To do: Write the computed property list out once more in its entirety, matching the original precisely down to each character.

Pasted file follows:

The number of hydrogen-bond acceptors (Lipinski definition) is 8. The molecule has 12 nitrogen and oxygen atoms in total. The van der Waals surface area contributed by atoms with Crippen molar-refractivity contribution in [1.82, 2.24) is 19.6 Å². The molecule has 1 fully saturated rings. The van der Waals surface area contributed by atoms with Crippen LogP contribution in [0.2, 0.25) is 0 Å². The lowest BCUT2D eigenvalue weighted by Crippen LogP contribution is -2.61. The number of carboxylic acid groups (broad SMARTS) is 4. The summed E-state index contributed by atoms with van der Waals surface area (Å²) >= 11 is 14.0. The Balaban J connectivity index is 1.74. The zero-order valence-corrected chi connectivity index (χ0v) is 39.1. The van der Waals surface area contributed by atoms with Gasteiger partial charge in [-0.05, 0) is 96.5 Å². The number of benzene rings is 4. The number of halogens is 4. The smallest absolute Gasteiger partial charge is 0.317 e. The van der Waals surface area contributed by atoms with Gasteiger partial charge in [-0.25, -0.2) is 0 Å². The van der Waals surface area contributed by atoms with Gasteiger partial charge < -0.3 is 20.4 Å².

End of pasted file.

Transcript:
The number of hydrogen-bond acceptors (Lipinski definition) is 8. The molecule has 12 nitrogen and oxygen atoms in total. The van der Waals surface area contributed by atoms with Crippen molar-refractivity contribution in [1.82, 2.24) is 19.6 Å². The molecule has 1 fully saturated rings. The van der Waals surface area contributed by atoms with Crippen LogP contribution in [0.2, 0.25) is 0 Å². The lowest BCUT2D eigenvalue weighted by Crippen LogP contribution is -2.61. The number of carboxylic acid groups (broad SMARTS) is 4. The summed E-state index contributed by atoms with van der Waals surface area (Å²) >= 11 is 14.0. The Balaban J connectivity index is 1.74. The zero-order valence-corrected chi connectivity index (χ0v) is 39.1. The van der Waals surface area contributed by atoms with Gasteiger partial charge in [-0.05, 0) is 96.5 Å². The number of benzene rings is 4. The number of halogens is 4. The smallest absolute Gasteiger partial charge is 0.317 e. The van der Waals surface area contributed by atoms with Gasteiger partial charge in [-0.25, -0.2) is 0 Å². The van der Waals surface area contributed by atoms with Gasteiger partial charge < -0.3 is 20.4 Å².